Photograph by Fabrice Coffrini, AFP, Getty Images
Published February 12, 2010
Athletes performing in the Vancouver 2010 Winter Games are obsessed with blood.
That's because blood carries oxygen to the muscles, so more blood means more oxygen—and potentially better Olympic performances.
But just as vampire transfusions can give True Blood characters an illicit rush, some athletes have been known to take doses of blood in illegal attempts to beat the competition. (Blog: "The True Story About Blood Donations—And Vampires.")
Known as blood doping, the banned practice involves getting a blood transfusion near game time to give yourself more, richer blood than nature can produce. (Find out how Vancouver 2010 athletes might also one day seek to alter their genes to enhance performance.)
There are two known types of blood doping. One uses ordinary transfusions, and that's easy to catch today, according to Harvey Klein, chief of transfusion medicine at the U.S. National Institutes of Health.
"You can look for the foreign cells. They have different proteins on their surfaces, and we have very sensitive methods of detecting those," Klein said.
A more sophisticated method is for an athlete to withdraw some of his or her own blood during training and store it, said Don Catlin, an anti-doping researcher who spent 25 years as head of an anti-doping laboratory at the University of California, Los Angeles.
The body then builds up replacement blood and, shortly before an event, the extra blood is injected back into the body. This method can sometimes be caught by tests that can tell if a person's hemoglobin—the protein in red blood cells that carries oxygen to tissue—is suspiciously high.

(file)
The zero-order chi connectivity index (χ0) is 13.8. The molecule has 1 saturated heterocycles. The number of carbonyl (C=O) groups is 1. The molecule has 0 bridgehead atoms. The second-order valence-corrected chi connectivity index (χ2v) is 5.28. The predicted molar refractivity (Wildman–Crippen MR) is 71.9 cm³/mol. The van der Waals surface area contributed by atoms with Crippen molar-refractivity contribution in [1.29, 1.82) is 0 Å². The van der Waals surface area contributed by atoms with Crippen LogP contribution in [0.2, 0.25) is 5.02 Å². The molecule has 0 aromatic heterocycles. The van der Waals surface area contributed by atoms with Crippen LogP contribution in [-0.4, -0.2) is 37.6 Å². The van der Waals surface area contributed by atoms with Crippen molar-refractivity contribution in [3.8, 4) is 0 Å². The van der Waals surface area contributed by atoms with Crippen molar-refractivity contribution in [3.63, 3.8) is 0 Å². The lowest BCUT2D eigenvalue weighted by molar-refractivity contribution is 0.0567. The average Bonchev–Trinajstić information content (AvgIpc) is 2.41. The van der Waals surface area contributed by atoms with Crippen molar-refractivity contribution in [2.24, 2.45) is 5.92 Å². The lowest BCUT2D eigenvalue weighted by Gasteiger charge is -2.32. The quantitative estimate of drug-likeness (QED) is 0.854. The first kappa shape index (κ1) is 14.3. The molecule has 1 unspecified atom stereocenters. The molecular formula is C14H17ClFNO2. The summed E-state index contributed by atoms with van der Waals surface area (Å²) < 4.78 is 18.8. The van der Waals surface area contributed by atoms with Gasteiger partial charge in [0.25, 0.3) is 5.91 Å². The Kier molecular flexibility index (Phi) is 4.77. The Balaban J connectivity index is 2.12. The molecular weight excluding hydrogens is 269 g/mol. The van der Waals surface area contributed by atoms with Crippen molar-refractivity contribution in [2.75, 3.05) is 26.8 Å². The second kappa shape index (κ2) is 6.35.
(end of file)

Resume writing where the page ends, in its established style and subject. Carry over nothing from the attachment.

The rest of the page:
But athletes using this version of blood doping have been known to inject blood in the morning, race, then have the blood withdrawn later, thereby reducing their chances of being caught by random tests.
Blood Doping a Risk for Vancouver 2010
As far back as 1987, a study in the Journal of the American Medical Association found that some distance runners could improve by about 3 percent in 10-kilometer (6.2-mile) races if the athletes were given 400-milliliter blood transfusions beforehand.
(Related: "Building the Unbeatable Body" in National Geographic magazine.)
In the Vancouver 2010 games, blood doping would "probably help almost everybody, even figure skaters," Catlin said. "But the target group is cross-country skiers. They have had episodes of blood doping [in the past]."
No matter the perceived benefits, blood doping isn't just against the rules, it's dangerous. Transfusions done at home, for example, can incur the risks of contracting blood-borne diseases and getting sick from bacteria growing in poorly stored blood.
Doping can also make the blood dangerously thick, Klein said.
"When hemoglobin is too high, you run into many complications, the worst of which is clotting." In fact, he said, some athletes have died from efforts to overly enrich their blood.
"They probably became dehydrated, and their blood effectively 'sludged,'" he said.
More natural methods for building up extra blood include intense physical training, eating well, and either living at altitude or sleeping in "altitude tents" designed to simulate mountaintop living.
Although doping with your own blood will be harder to trace during the Vancouver 2010 events, the World Anti-Doping Administration will probably soon develop a way to beat both known forms of blood doping by testing for trace chemicals leached into the blood from storage bags, Catlin said.
"But as soon as they do, the crooks will find a way around," he said. "That's just the way the game works."
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